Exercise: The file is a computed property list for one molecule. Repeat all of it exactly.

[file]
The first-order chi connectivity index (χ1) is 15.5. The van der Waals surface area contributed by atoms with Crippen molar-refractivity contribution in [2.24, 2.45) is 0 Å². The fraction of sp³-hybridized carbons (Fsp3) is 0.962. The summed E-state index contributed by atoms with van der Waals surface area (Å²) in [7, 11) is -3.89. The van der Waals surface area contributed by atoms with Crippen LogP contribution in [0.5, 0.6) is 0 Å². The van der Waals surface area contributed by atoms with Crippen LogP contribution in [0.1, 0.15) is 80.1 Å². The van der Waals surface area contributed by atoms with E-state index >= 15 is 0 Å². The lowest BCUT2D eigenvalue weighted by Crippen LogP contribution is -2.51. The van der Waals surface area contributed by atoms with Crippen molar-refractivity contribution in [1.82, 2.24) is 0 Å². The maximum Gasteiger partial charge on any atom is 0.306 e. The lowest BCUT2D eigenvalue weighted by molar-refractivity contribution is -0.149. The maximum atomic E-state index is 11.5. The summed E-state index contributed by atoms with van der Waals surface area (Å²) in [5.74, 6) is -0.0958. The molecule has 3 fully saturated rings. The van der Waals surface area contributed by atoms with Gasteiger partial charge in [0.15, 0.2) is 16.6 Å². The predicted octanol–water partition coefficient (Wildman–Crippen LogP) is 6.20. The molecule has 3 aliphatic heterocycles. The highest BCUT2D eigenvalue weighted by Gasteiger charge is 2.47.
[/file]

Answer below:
The first-order chi connectivity index (χ1) is 15.5. The van der Waals surface area contributed by atoms with Crippen molar-refractivity contribution in [2.24, 2.45) is 0 Å². The fraction of sp³-hybridized carbons (Fsp3) is 0.962. The summed E-state index contributed by atoms with van der Waals surface area (Å²) in [7, 11) is -3.89. The van der Waals surface area contributed by atoms with Crippen LogP contribution in [0.5, 0.6) is 0 Å². The van der Waals surface area contributed by atoms with Crippen LogP contribution in [0.1, 0.15) is 80.1 Å². The van der Waals surface area contributed by atoms with E-state index >= 15 is 0 Å². The lowest BCUT2D eigenvalue weighted by Crippen LogP contribution is -2.51. The van der Waals surface area contributed by atoms with Crippen molar-refractivity contribution in [1.82, 2.24) is 0 Å². The maximum Gasteiger partial charge on any atom is 0.306 e. The lowest BCUT2D eigenvalue weighted by molar-refractivity contribution is -0.149. The maximum atomic E-state index is 11.5. The summed E-state index contributed by atoms with van der Waals surface area (Å²) in [5.74, 6) is -0.0958. The molecule has 3 fully saturated rings. The van der Waals surface area contributed by atoms with Gasteiger partial charge in [0.15, 0.2) is 16.6 Å². The predicted octanol–water partition coefficient (Wildman–Crippen LogP) is 6.20. The molecule has 3 aliphatic heterocycles. The highest BCUT2D eigenvalue weighted by Gasteiger charge is 2.47.